Kathy handed Rob a five dollar Starbuck’s gift card, and told him that she had an assignment for him. She asked Rob to give the card to someone he knew. But not randomly, she explained. Kathy wanted Rob to give the card to someone in return for doing something nice. And lastly, to make sure that his gift was as unexpected as the ticket that he had received.

 

Fast forward to five weeks later- yesterday. Kathy has just finished a group session that rocked. Four students were interacting with each other in ways she would not have believed possible when the school year started. As one of those students, Rob, was walking out the door, he turned back into her classroom. “Miss Kathy, I want to tell you something. I want you to know how much you’ve helped me, and how you really help lots of people. I like coming to your classes.” And then, as Rob left, he handed his gift card to Miss Kathy. 

The Education Circle…

Education is a circle.So, why a circle for this photo? Think about it…

 

A circle encompasses infinite points. Rough edges are smoothed. No telling where it begins. Or ends. A circle rolls right through good and bad. Early influences are circled back to again and again. There are no square pegs.

 

Doesn’t this describe education? Special education? The many points include teachers, but also family, therapists, friends, and more. The rough edges are gaps in our knowledge, behaviors, and interactions that it helps to fill. Our learning starts early, lasts a lifetime, and, if we’re fortunate, is passed on to the future. Of course there are good and bad days, but education continues. Early learning reverberates throughout our lives. Square pegs? Nope. Certainly not with Miss Kathy’s students.

123TokenMe- Just $7.99 on Autism Awareness Day!

IOSAppIcon_v2_Token_512-300x300123TokenMe is being reduced to $7.99 on April 2nd- World Autism Awareness Day. This version works with unlimited students, so if your school district, or therapy provider, uses Apple’s Volume Purchase Plan (VPP) let them know this is the day to download it for their teachers and therapists.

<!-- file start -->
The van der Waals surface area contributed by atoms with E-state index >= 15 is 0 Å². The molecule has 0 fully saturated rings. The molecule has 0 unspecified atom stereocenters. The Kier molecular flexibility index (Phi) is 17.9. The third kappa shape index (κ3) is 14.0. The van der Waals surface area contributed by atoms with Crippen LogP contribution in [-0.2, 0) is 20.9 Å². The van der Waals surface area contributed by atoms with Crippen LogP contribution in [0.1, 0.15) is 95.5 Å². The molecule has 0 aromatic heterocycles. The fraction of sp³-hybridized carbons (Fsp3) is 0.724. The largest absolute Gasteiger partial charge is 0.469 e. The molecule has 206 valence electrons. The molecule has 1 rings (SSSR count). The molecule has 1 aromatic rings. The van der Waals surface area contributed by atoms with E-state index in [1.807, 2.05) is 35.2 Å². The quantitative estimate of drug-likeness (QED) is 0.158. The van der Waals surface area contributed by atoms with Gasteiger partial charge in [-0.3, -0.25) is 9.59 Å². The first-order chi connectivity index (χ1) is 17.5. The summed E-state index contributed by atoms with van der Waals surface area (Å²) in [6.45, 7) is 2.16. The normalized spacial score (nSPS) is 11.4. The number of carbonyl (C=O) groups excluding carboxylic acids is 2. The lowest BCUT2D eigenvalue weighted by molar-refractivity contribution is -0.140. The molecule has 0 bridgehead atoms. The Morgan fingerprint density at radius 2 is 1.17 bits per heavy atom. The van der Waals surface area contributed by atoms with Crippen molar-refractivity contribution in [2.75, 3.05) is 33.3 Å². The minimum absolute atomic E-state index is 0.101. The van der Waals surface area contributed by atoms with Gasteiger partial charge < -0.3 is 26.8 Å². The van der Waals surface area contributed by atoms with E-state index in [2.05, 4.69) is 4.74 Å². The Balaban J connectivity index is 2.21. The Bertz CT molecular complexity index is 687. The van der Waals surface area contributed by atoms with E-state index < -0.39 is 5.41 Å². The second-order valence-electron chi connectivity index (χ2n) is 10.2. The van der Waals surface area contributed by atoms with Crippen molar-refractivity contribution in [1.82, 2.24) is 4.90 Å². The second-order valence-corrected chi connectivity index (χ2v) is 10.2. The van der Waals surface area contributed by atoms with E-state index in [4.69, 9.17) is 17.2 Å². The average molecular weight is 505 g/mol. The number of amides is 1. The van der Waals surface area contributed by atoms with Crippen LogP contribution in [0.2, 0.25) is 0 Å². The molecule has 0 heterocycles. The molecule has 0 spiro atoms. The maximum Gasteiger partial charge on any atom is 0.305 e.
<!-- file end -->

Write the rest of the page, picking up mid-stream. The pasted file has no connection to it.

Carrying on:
At its core 123TokenMe is a powerful token system tool. Unlike old-fashioned token boards, though, it is highly motivating for learners, works with unlimited students and target behaviors, can be instantly personalized, and collects data. All this at a cost less than making one old-fashioned laminate and velcro board. Enjoy!

A token board app is an easy road to success?

Develop an app- comic stripAn easy road to success? According to this comic strip, simply develop an app. Hahaha. When we came up with our idea for a token board replacement app three years ago, we never guessed how much would be involved.

Fortunately, our vision for 123TokenMe was to help those that lived and worked with autism and other special needs. And it does. Here is an email we just received:  

“123TokenMe is phenomenal in it’s simplicity and effectiveness. It changed one of my twins’ frustration with mainstream kindergarten to determination, then ultimately satisfaction in his ability. It was a great and marvelous thing to witness. I even used it for another child’s behavioral issues. I was stunned at how well it worked.” 

Does that make 123TokenMe worth $16 billion, as in the comic strip? No, of course not. It makes it worth far more in the eyes of every parent or teacher who has used it with this kind of success.